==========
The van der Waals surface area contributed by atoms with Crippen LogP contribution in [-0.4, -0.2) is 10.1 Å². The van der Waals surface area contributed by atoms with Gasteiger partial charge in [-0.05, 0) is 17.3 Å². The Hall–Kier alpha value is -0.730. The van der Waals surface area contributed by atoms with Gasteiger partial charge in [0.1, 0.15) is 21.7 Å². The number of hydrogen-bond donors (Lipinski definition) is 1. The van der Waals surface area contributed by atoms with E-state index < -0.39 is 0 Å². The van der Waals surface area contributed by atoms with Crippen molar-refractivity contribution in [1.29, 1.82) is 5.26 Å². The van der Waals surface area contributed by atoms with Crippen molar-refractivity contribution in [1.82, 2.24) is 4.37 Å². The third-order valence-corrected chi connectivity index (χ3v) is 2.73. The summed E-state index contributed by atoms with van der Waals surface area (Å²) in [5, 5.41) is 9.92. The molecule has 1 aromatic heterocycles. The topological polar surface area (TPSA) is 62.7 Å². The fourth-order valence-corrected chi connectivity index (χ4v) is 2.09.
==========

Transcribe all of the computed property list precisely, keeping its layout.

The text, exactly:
The van der Waals surface area contributed by atoms with Crippen LogP contribution in [-0.4, -0.2) is 10.1 Å². The van der Waals surface area contributed by atoms with Gasteiger partial charge in [-0.05, 0) is 17.3 Å². The Hall–Kier alpha value is -0.730. The van der Waals surface area contributed by atoms with Gasteiger partial charge in [0.1, 0.15) is 21.7 Å². The number of hydrogen-bond donors (Lipinski definition) is 1. The van der Waals surface area contributed by atoms with E-state index < -0.39 is 0 Å². The van der Waals surface area contributed by atoms with Crippen molar-refractivity contribution in [1.29, 1.82) is 5.26 Å². The van der Waals surface area contributed by atoms with Crippen molar-refractivity contribution in [1.82, 2.24) is 4.37 Å². The third-order valence-corrected chi connectivity index (χ3v) is 2.73. The summed E-state index contributed by atoms with van der Waals surface area (Å²) in [5, 5.41) is 9.92. The molecule has 1 aromatic heterocycles. The topological polar surface area (TPSA) is 62.7 Å². The fourth-order valence-corrected chi connectivity index (χ4v) is 2.09.